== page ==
The ordinary consciousness, that of scientific popularizers and on down the demographic rungs-- see the unknown, like on an old map, as a separate area, separate from the continents of knowledge. But is it? Can it be, so delimited, if we do not know it, and why else call it the unknown, -- so how can we say, how can we point on the map, under the dragon? 

In fact there is evidence to suggest the unknown surrounds and interpenetrates us constantly. Rather than terra incognita, should we be saying, usus incognitus? 

Monday, February 25, 2013

How howling

The eye of the hurricane is calm, it is a quiet space while the hurricane winds encircle. Words and meaning might show a similar pattern. The meaning is the quiet space, with minimun verbal volume, the sense is just-- appreciated. The verbal thread that leads to this (ideally leads to it) is where the winds blow, blowing everything offcourse according to a pattern controlled by geographies unconcerned with one's -- sentence; one's breath is grabbed and winds into an unmeasurably small component of that which is blown. Beyond any consideration of authorship or cogency. Small shock then that so little of use is ever encountered. The possibility remains, of, communication. Slim, possibility. 

Friday, February 15, 2013

Are we merfolk? Are we helplessly so?

People make assumptions. Without this they would be unable to accomplish anything at all. The rational mind does not operate without these unthinking presumptions. The presumptions are like a sense that you are on firm ground. So you go on, without looking down.

Still, what if that were not the case: what if your situation were actually that of someone in an ocean-- some creature with some fishy talents and some strange ambitions. This picture of the human situation assumes such a thing as dry land, just that people are mistaken in assuming they know what dry land is. That islands even exist is derided by some in the ocean as an archaic fancy. 

A few may by dint of mainly, luck, perceive the idea of a boat. This boat as a conveyance to an island whose existence is challenged, becomes -- easy to forget. Yet the difference between  the boat and the island, is that though no one can reach the island through their own agency, -- no one-,  the boat is something they can by themselves construct and utilize. 

The boat in my story has been called by real teachers various names-- all the same thing. Gurdjieff's self-observation, the willful consideration of Jan Cox. I call it the method, because it is under human control, as opposed to life on dry land, terra of no chatter. The latter is never something one can take credit for. Nor can one assume it will last. There is no real estate contracts there, no property lines. According to Jan Cox, if you even say so this is "Istanbul," you are gone, back to Paris.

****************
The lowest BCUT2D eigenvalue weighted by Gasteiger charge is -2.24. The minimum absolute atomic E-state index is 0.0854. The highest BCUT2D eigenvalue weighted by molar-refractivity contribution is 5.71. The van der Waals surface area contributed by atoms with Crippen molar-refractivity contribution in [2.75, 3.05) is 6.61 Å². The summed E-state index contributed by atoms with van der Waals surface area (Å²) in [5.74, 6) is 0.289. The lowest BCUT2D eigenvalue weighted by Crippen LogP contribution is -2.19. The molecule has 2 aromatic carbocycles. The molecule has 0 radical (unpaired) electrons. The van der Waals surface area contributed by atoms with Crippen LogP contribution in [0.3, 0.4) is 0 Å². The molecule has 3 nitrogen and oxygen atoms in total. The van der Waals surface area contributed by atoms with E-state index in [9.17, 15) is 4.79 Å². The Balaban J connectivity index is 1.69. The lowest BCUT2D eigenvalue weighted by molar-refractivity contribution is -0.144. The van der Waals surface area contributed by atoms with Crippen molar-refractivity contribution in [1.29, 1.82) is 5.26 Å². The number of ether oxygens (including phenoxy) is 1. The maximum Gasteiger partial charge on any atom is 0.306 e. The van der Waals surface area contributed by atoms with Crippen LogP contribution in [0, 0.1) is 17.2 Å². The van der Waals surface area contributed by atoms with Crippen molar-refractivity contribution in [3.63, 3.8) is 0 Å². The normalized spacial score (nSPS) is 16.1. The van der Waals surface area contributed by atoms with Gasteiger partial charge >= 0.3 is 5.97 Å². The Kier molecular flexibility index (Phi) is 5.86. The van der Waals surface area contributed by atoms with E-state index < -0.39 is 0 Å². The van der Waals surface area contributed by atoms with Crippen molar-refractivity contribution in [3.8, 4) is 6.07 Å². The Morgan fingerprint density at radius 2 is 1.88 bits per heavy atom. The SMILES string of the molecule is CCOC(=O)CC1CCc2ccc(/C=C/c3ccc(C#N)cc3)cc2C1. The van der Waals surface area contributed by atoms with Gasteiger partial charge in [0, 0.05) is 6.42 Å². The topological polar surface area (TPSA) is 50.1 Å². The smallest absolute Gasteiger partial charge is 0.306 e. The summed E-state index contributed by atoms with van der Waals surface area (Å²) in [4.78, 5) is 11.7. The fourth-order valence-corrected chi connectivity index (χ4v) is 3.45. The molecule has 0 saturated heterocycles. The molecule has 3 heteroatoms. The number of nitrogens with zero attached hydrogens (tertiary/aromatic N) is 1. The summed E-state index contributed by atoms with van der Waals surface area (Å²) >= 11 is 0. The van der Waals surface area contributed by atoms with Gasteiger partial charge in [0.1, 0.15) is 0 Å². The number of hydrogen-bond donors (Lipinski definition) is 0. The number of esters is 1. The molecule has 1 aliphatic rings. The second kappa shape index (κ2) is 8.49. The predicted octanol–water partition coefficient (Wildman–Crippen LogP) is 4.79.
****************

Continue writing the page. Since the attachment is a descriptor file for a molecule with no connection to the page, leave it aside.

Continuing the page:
The boat -- the method --you have always accessible. 

That is,
if you,

Tuesday, February 12, 2013

Example of binary thought ripped from the back pages of academic journals

In an article on evolution, we find this riff about 'cultural evolution, ' which seeks to in fact suggest the genetic component of our species has stopped evolving, and man's cultural world counts as evolution. Demonstrating, by his words, the fact man's culture is imagination, and in the imaginary realm is exactly where we might find, this unwritten, Origin of Species. For there is only biology when we deal with man. Man's culture changes because it is imaginary. Only binary thought would put this knife between biology and culture. 
One reason this argument passes as logical is that man cannot actually deal with the continuing evolution of his brain. A topic to which we will certainly return.

quoting from

Cultural Evolution

....People, including this science journalist, tend to emphasize biology when thinking about human evolution, but that focus contains an element of looking-for--my-keys-under-the-streetlight reasoning. Genetic evolution can be rigorously measured and quantified. Cultural evolution is messy and difficult to study in journal-appropriate ways, yet in many ways culture -- our social practices and institutions, including the all-important vehicle of language -- is more powerful than biology.

After all, if we could travel back in time a few hundred thousand years, Homo sapiens would be quite recognizable. It's culture that truly distinguishes us.